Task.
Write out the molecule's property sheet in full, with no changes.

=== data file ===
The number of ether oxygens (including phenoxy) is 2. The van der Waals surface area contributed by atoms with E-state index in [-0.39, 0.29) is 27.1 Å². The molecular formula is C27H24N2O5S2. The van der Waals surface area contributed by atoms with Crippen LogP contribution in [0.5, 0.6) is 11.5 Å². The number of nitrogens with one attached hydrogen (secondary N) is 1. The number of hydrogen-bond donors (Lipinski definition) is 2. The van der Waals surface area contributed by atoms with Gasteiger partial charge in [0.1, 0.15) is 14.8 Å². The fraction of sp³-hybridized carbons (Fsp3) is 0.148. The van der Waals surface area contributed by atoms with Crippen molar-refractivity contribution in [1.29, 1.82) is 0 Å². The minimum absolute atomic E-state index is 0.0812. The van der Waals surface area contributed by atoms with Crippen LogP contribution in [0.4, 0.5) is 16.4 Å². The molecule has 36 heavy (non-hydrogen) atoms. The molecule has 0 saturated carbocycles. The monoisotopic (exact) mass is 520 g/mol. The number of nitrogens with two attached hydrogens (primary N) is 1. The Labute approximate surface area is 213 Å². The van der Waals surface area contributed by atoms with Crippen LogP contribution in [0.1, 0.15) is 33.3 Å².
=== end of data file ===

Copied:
The number of ether oxygens (including phenoxy) is 2. The van der Waals surface area contributed by atoms with E-state index in [-0.39, 0.29) is 27.1 Å². The molecular formula is C27H24N2O5S2. The van der Waals surface area contributed by atoms with Crippen LogP contribution in [0.5, 0.6) is 11.5 Å². The number of nitrogens with one attached hydrogen (secondary N) is 1. The number of hydrogen-bond donors (Lipinski definition) is 2. The van der Waals surface area contributed by atoms with Gasteiger partial charge in [0.1, 0.15) is 14.8 Å². The fraction of sp³-hybridized carbons (Fsp3) is 0.148. The van der Waals surface area contributed by atoms with Crippen molar-refractivity contribution in [1.29, 1.82) is 0 Å². The minimum absolute atomic E-state index is 0.0812. The van der Waals surface area contributed by atoms with Crippen LogP contribution in [0.4, 0.5) is 16.4 Å². The molecule has 36 heavy (non-hydrogen) atoms. The molecule has 0 saturated carbocycles. The monoisotopic (exact) mass is 520 g/mol. The number of nitrogens with two attached hydrogens (primary N) is 1. The Labute approximate surface area is 213 Å². The van der Waals surface area contributed by atoms with Crippen LogP contribution in [0.1, 0.15) is 33.3 Å².